HX-program is still on the works, and so are the speculaations of “what should we pick” is in its infant stages. In order to get some kind of an idea how Eurofighter Typhoon, SAAB Gripen and Dassault Rafale compare among themselves I have been doing a bit of reading: Obviously these planes have not gone head to head in anger, but in practice. Lastly in Tigermeet 2016, but the have taken part in same campaign: Libya 2011. In Libya 5 years ago only Rafale was “quite ready” platform. (Typhoon is still a bit of a development progress, and Gripen was C/D configuration, so not yet the E/F that Finland is considering in HX-program.) But obviously all three eurocanards are being developed constantly. Also obviously everything written here is to be taken with a quite a bit of salt. I am reading official sanitized reports.
Also one has to keep in mins, that even though all aforementioned fighters are multi(or swing- or omni)role, they have been optimized for one thing: Eurofighter as an air superiority fighter from land-bases, Rafale as a carrier capable strike fighter and Gripen as cost-effective light fighter. So each and all can do all the things, but they can do some aspects of task a bit better than the competition.
Only distinct difference is in IRST modules of the planes: Gripen and Typhoon use newer FLIR IR array that giver them a better resolution compared to Rafale’s FSO system, BUT Rafales is upgrading to FSO II system, that will have precisely the same array and capabilities (IF there is not significant size difference in optics side of things). Laws of physics are the same for all.
But As I mentioned I have done some reading in Libyan air war of 2011 (brits call it operation Ellamy, the French call it Harmattan, and Swedes might call it something else, but I dont know what.) The Typhoon and Rafale have of course since taken part in operations in Syria, Iraq, Afganistan and Mali. So one can expect them to perform quite adequately in combat.
All mentioned planes gave good combat performance, but as their usages were quite different, it is impossible to say which might be the “best” plane of them. Gripen did mostly tactical recce, Typhoon mostly flew Combat air patrol, and Rafale did a lot of strikes, with other duties thrown in.
RAND report gives a nice rundown of the campaigns. You can download a full report there, but as my main concern are performance of named fighters, it is not completely useful for this purpose, but is an enlightening read never the less. If you want a quick version HERE is wikipedia’s version of it.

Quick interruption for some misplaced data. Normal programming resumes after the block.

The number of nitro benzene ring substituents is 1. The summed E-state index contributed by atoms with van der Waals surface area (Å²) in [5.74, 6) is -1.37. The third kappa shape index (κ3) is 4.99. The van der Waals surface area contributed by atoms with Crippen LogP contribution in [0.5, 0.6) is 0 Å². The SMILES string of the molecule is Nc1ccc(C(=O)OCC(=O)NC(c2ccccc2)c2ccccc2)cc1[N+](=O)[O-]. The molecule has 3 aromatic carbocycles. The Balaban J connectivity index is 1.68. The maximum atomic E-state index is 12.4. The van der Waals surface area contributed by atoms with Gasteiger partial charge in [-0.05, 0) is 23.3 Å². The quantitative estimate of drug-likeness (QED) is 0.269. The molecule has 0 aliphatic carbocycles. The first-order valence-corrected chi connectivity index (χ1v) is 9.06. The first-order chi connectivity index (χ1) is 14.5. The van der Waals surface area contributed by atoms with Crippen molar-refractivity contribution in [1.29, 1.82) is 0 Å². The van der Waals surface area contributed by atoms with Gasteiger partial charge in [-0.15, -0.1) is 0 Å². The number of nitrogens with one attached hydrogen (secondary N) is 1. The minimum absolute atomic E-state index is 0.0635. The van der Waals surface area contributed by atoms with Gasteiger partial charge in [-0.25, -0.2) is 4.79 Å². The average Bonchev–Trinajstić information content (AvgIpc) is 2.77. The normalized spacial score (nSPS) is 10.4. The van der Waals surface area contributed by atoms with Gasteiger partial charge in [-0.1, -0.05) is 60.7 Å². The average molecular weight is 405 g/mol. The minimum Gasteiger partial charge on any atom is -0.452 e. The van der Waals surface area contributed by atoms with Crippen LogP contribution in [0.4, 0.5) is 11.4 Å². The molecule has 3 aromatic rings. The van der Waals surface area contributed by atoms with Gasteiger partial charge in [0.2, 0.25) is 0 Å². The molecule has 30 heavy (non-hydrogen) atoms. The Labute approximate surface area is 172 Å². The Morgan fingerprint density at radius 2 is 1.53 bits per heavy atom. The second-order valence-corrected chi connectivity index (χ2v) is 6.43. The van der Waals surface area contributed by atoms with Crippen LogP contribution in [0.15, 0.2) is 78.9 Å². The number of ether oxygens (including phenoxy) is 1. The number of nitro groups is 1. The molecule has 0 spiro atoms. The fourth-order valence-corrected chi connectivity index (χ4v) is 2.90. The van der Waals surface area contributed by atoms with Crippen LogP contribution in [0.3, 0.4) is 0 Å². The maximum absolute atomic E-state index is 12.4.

French operation (Harmattan) did not conclusively prove that Rafale can survive in hostile airspace without of support of SEAD/DEAD platforms. This is not true: Italy’s Tornados and US F-16CJs DID SEAD in the early part of campaign as dedicated NATO SEAD platform. (The allies wanted to play it safe, and assumed that Libya had competent and functioning integrated air defense system. This was not the case) I do not doubt that Spectra is a good system, but I just cannot believe that it can singlehandedly do away an integrated air defense system. Even though Rafale flew DEAD missions in Libya, but against maybe fourth stringers, or their backups, still gives serious doubt about the capabilities of SPECTRA against 1st string integrated air defense system. I feel dedicated SEAD/DEAD platform needs to exist for Rafale as well. This is not Mali, this is Finland.
I have collected some hard data on three eurocanards and F/A-18 E as a bit of a comparison. Some info about JAS-39 E is not yet available. These are marked with ? and + usually meaning that the figures are in that neighborhood, and somewhat above that (as the data was taken from C/D model Gripen) What is interesting to see is how well the numbers reflect the are of the optimization for each respective plane: Awesome load for strike-fighter optimized Rafale, Excellent speed, power to weight ratio and service ceiling for Air superiority fighter oriented Typhoon, and price and takeoff and landing runway lengths for dispersion specialist JAS-39 Gripen. One hast to mention the fact that Rafales need for runway is mere 450m, without using braking chute. and Armee del Air has operated in rather austere facilities in Mali and thereabouts. So Rafale is indeed the Gripen’s worst competition (in IMHO) in HX program.